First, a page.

After Stalinism crumbled, the old Marxism continued in the guise of what Peterson calls “neo-Marxist postmodernism.” Like Nietzsche before him, Peterson sees the metaphysics of reason, as embodied in the Enlightenment project and modern socialism, leading inexorably toward relativistic nihilism. Nietzsche called this condition “passive nihilism” and argued that it could only be overcome with an “active nihilism” that would create a new system of values based on new modes of slavery and mastery. When Peterson criticizes “neo-Marxist postmodernism,” he is merely repeating Nietzsche’s diagnosis of passive nihilism — that is, the slavish revolt of the masses.
Peterson’s positivism — the dualism between descriptive facts and values — makes his Nietzscheanism possible. If the world is an atomized chaos of facts, it needs a strong will to define it and impose order. In Peterson’s need for something that transcends this chaotic reality, he subjectively imposes a mystical solution for the alienation and suffering of humanity, grounded in a Nietzschean version of Christianity and original sin. The strong will inherit the kingdom of heaven, while the weak are destined to fail.
When we theoretically confront Peterson, we need to do more than refute his pseudo-scientific claims, his bad pop psychology, and his Cold War–inflected version of history. The real challenge is overcoming his fundamental irrationalism.
Our tragedy as human beings is much more banal than Peterson’s romanticism would have it. We do contend with a fundamental irrationalism, but it doesn’t come from an inherently unknowable and mysterious world. Rather, it comes from capitalism.
Peterson’s philosophy reflects the brutal nature of capitalism’s irrational demand that we sacrifice human beings for profit, which he transforms into a call for individuals to sacrifice themselves for something transcendent and holy. In other words, Peterson tries to Latinize the bourgeois kitsch with mediocre calls of self-actualization. But the self is not actualized: it is told to kill or be killed in capitalism’s endless competition.
Ironically, Peterson’s critique of postmodernism is itself very postmodern. His description of postmodernism as a new form of “dialectical materialism” that exercises totalitarian thought control not only echoes Cold War polemics against Marxism but also certain tendencies within French postmodernism. These accounts, such as Lyotard’s, accuse the Enlightenment, Hegelian dialectics, and Marx of constructing “metanarratives” on top of an irreducibly complex reality. Peterson shares the French post-structuralists’ fear that reason lends itself to a logic of domination. Indeed, Peterson recapitulates Heidegger’s own influential rejection of the “Cartesian Self” as the launch of a new stage of civilizational nihilism.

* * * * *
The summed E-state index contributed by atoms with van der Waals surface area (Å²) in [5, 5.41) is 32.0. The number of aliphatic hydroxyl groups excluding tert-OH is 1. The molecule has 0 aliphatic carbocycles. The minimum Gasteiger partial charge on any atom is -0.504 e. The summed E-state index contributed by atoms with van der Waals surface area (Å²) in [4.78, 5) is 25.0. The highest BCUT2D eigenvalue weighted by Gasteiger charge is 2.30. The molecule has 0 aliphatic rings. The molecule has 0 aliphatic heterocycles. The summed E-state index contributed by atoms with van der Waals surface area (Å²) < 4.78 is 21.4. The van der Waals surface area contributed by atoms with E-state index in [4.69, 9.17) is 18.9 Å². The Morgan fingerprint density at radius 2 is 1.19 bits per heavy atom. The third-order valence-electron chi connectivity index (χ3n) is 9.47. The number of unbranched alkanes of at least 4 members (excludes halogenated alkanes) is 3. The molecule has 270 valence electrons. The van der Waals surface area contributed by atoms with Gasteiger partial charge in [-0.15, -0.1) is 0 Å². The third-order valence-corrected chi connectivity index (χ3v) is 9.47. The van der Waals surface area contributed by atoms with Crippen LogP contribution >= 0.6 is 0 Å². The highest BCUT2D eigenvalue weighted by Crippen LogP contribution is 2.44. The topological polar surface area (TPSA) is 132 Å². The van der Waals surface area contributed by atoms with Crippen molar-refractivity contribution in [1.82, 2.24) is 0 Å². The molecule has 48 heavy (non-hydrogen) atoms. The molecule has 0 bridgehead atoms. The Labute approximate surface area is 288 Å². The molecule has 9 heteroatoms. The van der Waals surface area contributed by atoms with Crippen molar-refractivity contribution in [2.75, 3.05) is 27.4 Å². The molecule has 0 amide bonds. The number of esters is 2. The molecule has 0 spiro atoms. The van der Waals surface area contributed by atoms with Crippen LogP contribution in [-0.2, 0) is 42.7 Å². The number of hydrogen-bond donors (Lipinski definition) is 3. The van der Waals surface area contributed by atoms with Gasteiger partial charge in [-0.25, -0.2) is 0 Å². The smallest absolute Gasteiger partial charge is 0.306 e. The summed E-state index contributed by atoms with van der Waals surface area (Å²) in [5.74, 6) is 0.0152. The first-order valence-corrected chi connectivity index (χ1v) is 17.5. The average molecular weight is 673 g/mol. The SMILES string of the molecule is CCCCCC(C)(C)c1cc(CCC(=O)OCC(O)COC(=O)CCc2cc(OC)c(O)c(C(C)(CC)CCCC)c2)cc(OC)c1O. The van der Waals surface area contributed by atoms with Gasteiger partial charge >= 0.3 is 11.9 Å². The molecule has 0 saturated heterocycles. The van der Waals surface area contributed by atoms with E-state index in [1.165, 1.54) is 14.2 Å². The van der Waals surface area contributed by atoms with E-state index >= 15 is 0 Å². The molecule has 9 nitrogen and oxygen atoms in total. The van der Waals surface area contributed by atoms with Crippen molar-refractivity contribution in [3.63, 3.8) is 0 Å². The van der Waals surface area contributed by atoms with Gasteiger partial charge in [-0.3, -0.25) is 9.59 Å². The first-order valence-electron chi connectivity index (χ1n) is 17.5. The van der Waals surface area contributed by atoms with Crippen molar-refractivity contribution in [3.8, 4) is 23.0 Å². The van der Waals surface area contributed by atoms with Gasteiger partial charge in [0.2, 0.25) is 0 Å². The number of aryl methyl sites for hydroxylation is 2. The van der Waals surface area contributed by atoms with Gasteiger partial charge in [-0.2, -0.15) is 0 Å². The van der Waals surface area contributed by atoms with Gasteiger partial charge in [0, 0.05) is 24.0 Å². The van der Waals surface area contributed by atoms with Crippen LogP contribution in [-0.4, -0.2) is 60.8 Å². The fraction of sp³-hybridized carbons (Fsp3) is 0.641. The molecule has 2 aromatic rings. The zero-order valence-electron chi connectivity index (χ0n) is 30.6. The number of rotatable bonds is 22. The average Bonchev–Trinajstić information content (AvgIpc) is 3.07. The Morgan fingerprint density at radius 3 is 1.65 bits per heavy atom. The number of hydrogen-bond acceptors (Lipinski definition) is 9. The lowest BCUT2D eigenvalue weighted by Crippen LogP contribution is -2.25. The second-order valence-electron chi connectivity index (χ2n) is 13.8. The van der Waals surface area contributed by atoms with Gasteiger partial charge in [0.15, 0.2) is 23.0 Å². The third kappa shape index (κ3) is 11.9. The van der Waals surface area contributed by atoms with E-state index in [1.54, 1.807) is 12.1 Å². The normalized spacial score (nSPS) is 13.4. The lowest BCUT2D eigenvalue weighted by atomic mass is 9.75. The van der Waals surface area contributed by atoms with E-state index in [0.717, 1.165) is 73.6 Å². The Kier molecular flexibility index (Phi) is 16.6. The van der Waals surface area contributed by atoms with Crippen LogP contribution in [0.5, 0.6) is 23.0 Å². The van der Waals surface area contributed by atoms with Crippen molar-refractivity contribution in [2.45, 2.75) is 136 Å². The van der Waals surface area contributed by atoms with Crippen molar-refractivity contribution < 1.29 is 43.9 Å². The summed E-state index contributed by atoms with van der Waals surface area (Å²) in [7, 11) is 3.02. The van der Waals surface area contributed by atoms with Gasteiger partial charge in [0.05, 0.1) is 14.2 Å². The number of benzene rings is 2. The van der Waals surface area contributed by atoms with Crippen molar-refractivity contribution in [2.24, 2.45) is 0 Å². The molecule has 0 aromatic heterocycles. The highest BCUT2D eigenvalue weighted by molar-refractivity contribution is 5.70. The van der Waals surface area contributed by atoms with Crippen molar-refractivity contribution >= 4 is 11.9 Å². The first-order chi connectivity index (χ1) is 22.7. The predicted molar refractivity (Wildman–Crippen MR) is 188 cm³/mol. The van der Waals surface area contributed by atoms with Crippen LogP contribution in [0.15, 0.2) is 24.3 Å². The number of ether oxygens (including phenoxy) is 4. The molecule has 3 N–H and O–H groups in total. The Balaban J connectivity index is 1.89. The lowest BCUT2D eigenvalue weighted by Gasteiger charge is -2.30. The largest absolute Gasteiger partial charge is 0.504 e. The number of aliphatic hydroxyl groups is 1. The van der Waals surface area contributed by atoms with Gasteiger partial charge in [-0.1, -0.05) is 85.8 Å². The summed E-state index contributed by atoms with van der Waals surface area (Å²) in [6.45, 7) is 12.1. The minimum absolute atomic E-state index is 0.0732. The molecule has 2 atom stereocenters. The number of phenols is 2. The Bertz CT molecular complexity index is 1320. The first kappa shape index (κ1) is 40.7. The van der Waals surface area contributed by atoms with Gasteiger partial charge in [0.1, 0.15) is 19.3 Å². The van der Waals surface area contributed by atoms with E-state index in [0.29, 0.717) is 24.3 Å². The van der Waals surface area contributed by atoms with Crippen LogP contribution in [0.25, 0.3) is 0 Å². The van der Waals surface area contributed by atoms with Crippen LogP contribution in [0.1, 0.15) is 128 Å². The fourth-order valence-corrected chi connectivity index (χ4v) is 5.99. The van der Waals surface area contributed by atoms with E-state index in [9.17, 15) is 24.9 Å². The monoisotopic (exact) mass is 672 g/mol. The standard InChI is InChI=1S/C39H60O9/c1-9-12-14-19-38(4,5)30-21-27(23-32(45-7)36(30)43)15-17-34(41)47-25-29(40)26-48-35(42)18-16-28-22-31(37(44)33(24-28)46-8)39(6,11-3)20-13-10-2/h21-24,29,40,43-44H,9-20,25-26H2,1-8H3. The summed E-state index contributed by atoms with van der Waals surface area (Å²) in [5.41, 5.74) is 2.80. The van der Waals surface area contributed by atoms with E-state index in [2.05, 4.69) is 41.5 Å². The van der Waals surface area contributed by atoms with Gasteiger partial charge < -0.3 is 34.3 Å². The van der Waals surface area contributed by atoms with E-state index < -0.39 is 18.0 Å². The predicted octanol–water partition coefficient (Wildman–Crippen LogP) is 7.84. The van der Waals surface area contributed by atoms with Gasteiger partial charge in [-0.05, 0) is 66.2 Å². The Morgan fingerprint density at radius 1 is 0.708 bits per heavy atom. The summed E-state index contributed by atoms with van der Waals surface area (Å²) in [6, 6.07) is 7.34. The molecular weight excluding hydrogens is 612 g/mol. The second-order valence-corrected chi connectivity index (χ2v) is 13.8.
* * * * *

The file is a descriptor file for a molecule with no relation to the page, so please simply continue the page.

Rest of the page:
Any attempt to confront Peterson’s worldview must deploy the legacy of reason within Marxism’s own commitments to dialectical logic and human freedom. But we cannot limit ourselves to composing philosophical polemics or debunking Peterson’s many scientific and historical errors. The fight against reaction does not start in the liberal editorial office but in organizing concrete struggle.
Peterson’s narrative reduces leftist sentiment to resentment, envy, and anger among society’s “losers.” This echoes George Orwell’s dismissal of British socialists as merely filled with spleen and bile against the rich; Peterson compares the analysis of the Left in Orwell’s The Road to Wigan Pier to Nietzsche’s critique of slave morality. Orwell rejected socialist “cranks,” a category that included feminists, in favor of a commonsense approach that appealed to the educated middle class, an analysis that pushed him rightward toward the end of his life.
We must reject the characterization of Peterson’s fan base as normal people who are sick and tired of the politically correct left; this assumption simply repeats Nietzsche’s disdain for the common struggles of the oppressed, including the struggles of racial minorities, women, and LGBTQ people. It accepts a standard of normal as defined by the mainstream media or, worse, by the alt-right themselves. For instance, Peterson’s refusal to respect people who use different pronouns to express their identity is no small issue, but a central one for recognizing the humanity of transgender people.
Peterson does not speak for what is “normal.” His jargon of authenticity — that he is just a simple academic fighting for truth amid so much political correctness and censorship — masks his authoritarian ideas. He calls Marxism a “murderous ideology,” but his paranoid and conspiratorial politics are hard to distinguish from the alt-right’s denunciations of cultural Marxism. Indeed, the line between Peterson’s authoritarianism and Richard Spencer’s paleo-Nazism is a blurry one. In their appeal to middle-class liberals, the reactionary’s best alibi has always been militant anti-communism.